• Environmental Justice Activism in Context: A Case Study of the Center on Race, Poverty, and the Environment in Kern County, California

      Constantine, Moe; Department of Sociology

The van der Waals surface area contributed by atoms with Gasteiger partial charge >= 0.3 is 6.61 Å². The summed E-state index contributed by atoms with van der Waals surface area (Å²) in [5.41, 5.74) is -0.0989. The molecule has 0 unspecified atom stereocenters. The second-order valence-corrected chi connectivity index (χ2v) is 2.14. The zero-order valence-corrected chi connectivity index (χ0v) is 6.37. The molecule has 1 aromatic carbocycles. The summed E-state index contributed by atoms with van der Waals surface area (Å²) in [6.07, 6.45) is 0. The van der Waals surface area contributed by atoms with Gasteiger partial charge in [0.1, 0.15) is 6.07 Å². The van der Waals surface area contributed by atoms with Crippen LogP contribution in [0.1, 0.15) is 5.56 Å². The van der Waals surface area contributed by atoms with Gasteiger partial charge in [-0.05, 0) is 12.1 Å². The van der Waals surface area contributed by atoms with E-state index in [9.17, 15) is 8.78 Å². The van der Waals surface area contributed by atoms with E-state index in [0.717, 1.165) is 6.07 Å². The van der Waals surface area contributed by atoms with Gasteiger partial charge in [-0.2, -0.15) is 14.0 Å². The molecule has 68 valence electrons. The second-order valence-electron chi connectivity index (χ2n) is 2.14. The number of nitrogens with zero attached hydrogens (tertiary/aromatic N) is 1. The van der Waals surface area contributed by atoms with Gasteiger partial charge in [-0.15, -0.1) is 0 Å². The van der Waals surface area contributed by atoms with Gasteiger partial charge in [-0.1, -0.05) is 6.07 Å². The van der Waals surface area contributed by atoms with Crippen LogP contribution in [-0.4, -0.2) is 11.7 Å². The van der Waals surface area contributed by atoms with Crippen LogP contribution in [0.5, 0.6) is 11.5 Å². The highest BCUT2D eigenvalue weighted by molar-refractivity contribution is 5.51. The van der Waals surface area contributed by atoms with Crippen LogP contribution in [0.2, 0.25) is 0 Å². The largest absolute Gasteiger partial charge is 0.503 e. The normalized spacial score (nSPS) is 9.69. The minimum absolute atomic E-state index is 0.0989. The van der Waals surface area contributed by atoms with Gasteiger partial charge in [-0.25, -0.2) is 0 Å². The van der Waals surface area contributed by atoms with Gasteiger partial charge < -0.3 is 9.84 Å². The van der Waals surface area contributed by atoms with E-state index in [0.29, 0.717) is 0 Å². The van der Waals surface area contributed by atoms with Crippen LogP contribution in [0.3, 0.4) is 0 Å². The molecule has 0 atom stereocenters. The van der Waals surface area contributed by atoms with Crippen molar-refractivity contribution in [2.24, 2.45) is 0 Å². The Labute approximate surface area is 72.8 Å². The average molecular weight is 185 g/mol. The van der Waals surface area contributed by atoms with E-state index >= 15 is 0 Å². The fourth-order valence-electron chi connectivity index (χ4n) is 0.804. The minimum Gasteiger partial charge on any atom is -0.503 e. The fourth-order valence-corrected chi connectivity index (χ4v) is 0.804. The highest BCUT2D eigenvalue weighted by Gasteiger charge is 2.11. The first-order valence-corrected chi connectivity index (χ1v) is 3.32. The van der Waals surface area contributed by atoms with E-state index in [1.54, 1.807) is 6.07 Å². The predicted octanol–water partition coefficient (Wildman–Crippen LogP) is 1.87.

Kern County, California is home to some of the worst environmental health conditions in the United States and to one of the oldest and most active chapters of the environmental justice movement (EJM) in the country, known as the Center on Race, Poverty, and the Environment (CRPE). The region, which is characterized by conservative politics, oil and agricultural production, and a long history of farm labor organizing, constitutes a challenging context for CRPE activism that attempts to address the many environmental injustices residents face. Drawing from semi-structured interviews with nine CRPE members, this thesis analyzes how CRPE navigates the historical, social, and political context in which it operates. Its strategies and goals, which center relationship-building and procedural justice, are influenced by and respond to Kern County’s particular social and political dynamics. Analyzing the contours of CRPE’s activism contributes to a greater understanding of how the organization conceptualizes and enacts 'environmental justice' (EJ) (in relation to how it is understood and deployed in different contexts), and how its EJ activists instigate change through their ability to successfully navigate the complexities of the context within which they are situated. How EJ activists negotiate politically conservative contexts to achieve some measure of environmental justice is not well understood in the EJ literature, so I pay particular attention to how Kern County’s conservatism shapes CRPE’s work.